Personal Wealth Management / Financial Planning

Long-Term Investing Success Is About Grit

Angela Duckworth's Grit contains timeless wisdom for investing-and life.

Grit: The Power of Passion and Perseverance - Angela Duckworth

Blustery media pundits will never tell you: Investing success isn't about genius, it's about discipline. Without discipline, no great investing idea is worth much.

Angela Duckworth's book on the "science" of grit tells you something you probably didn't need science to tell you: Hard work and persistence aren't just virtues, they're cold hard facts of success. That here we have empirical backing to such wisdom is so much the better.

We're all born with different circumstances, but on the whole anyone can become wealthy. My great grandmother, Hosanna, an Armenian immigrant who came here with nothing, ended up with a pretty tidy sum just by putting a little away each month into stocks and never touching them. She died when I was 10, but my grandfather told me that story shortly after her funeral, and it stuck with me forever. We all have stories like this among friends and family; too few of us heed the lesson.

Duckworth's very readable book is condensed in this: "Grit is about having the same top level goal for a very long time and sticking to it". That means matching your actions with your stated purposes, understanding how what you're doing here and now connects to your larger goals. Every rote management and self-help book admonishes readers to dothat, but how many of us do it?

To really get grit, you have to make a couple cognitive leaps. First, think in terms of individual personhood-the idea that you are solely responsible for yourself. Second, do away with the notion of luck.

Both can be tough to accept. Does luck and randomness play a role in life? Of course. And, are you truly always responsible only for yourself and no other factors matter? Probably not-there are a lot of forces in life beyond our control. But you have to act in the world as if those are indubitably true, no excuses. This is a general trait of success in all walks of life.

Talent is an advantage, not destiny. And talent isn't just about aptitude; talent can be emotional disposition, too. Those with kids or grandkids know too well that some are naturally precocious, and some not. People can become ambitious of course, but there is something innate we must acknowledge. But it doesn't amount to as much as people believe-what Duckworth's research shows is that yes, talent matters, but far less than basic stick-to-itiveness.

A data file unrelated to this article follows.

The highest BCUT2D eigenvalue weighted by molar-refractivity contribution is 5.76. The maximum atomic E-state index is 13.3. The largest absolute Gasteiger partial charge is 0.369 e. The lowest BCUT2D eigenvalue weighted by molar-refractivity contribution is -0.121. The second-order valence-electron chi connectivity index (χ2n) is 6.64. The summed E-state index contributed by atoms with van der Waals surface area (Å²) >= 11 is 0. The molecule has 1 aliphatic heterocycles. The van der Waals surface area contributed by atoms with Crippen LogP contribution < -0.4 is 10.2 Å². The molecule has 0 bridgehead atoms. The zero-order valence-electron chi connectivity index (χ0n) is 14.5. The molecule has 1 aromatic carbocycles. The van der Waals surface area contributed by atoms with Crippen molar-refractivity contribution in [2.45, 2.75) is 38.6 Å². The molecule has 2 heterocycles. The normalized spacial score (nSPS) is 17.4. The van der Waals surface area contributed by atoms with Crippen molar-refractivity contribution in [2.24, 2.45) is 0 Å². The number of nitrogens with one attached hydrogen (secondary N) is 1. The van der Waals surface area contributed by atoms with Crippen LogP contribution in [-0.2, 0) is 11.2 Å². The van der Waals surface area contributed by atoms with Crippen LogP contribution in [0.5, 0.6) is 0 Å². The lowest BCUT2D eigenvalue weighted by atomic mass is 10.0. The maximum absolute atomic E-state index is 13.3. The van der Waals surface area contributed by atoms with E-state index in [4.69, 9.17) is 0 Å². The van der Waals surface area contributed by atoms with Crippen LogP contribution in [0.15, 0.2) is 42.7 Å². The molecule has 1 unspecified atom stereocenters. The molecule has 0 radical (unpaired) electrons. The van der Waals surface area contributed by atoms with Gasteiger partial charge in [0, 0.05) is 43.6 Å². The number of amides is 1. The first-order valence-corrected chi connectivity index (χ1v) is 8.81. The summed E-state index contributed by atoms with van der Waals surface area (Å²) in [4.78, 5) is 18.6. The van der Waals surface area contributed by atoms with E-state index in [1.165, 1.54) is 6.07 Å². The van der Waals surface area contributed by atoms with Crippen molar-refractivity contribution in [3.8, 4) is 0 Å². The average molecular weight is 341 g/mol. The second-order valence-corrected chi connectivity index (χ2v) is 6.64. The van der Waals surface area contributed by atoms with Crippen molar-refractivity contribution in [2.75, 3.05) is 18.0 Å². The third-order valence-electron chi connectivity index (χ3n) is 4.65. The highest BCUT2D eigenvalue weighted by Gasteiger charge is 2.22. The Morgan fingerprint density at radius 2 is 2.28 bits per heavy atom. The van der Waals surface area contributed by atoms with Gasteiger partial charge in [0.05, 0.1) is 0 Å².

What wonderful investing lessons these are: The market bounces up and down and all around in the short term, but over the longer run it's no mistake that those who persisted in saving and sticking to the markets' long-term return are the ones with the most wealth. Study after study shows investors fail to hit their goals not because they had a bad strategy, or even necessarily picked bad stocks or funds. It's mostly because they didn't stick to their plan-no discipline, no grit.

What makes grit all the more difficult, though, is the investing world will bombard you-relentlessly-with gurus, stock tips and schemes. This assault to your grit is a key reason we frequently advise not paying too much attention to the financial press in general and instead thinking about your long-term reasons for being invested the way you are.

The hard way to get grit is doing it by yourself. Duckworth's research shows those who go it alone fail frequently. The easier way to get grit is to join a culture where grit's the norm-hard work, accountability, persistence. Then they become habitual for you, too. I'd advise precisely that for your money management: Find an adviser who displays those qualities of grit with candor and transparency, in their relationship building and communication, and who's dedicated to setting a customized plan for your long-term goals (and even shows a little tough love when you show signs of abandoning the plan).

It's no accident Duckworth is a disciple of Martin Seligman, founder of the "positive psychology" movement. This is really a book about the science of human meaning and purpose. People who persevere have meaning in their lives. They interpret the world through an optimistic lens. They don't let the thrum and bombardment of negative media set their mood. Positive psychology, now a fairly mature discipline, has as its foundation those who have clear purpose in their lives, and who show the grit to avoid things against or contrary to those purposes. Again, what better investing lesson is there?

This book should probably be an essay. There's a lot of that these days, a great idea elongated into a tome where an article would suffice. We live in an era of self-help book as science book. And yet, what this work lacks is the counterfactual: "I finish what I start" is a wonderful ethos, but sometimes ideas are truly bad, or life goals change. Blindly sticking to things that don't work is no great plan. Investing philosophies, like the world itself, must evolve sometimes. Flexible asset allocation can indeed be a virtue for those with discipline.

Duckworth's research indicates a distinct advantage for people who dealt with rejection in life, particularly at a young age. I now see how lucky I was to have a bit of strife in my youth. For me, and though I waver frequently, my truest professional manifestation of grit has been authorship. I'm an ok writer, but the difference was always that I followed through and just wrote those darn books where others mused about it. From that, opportunities followed, including the privilege of writing to you now.

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*The content contained in this article represents only the opinions and viewpoints of the Fisher Investments editorial staff.

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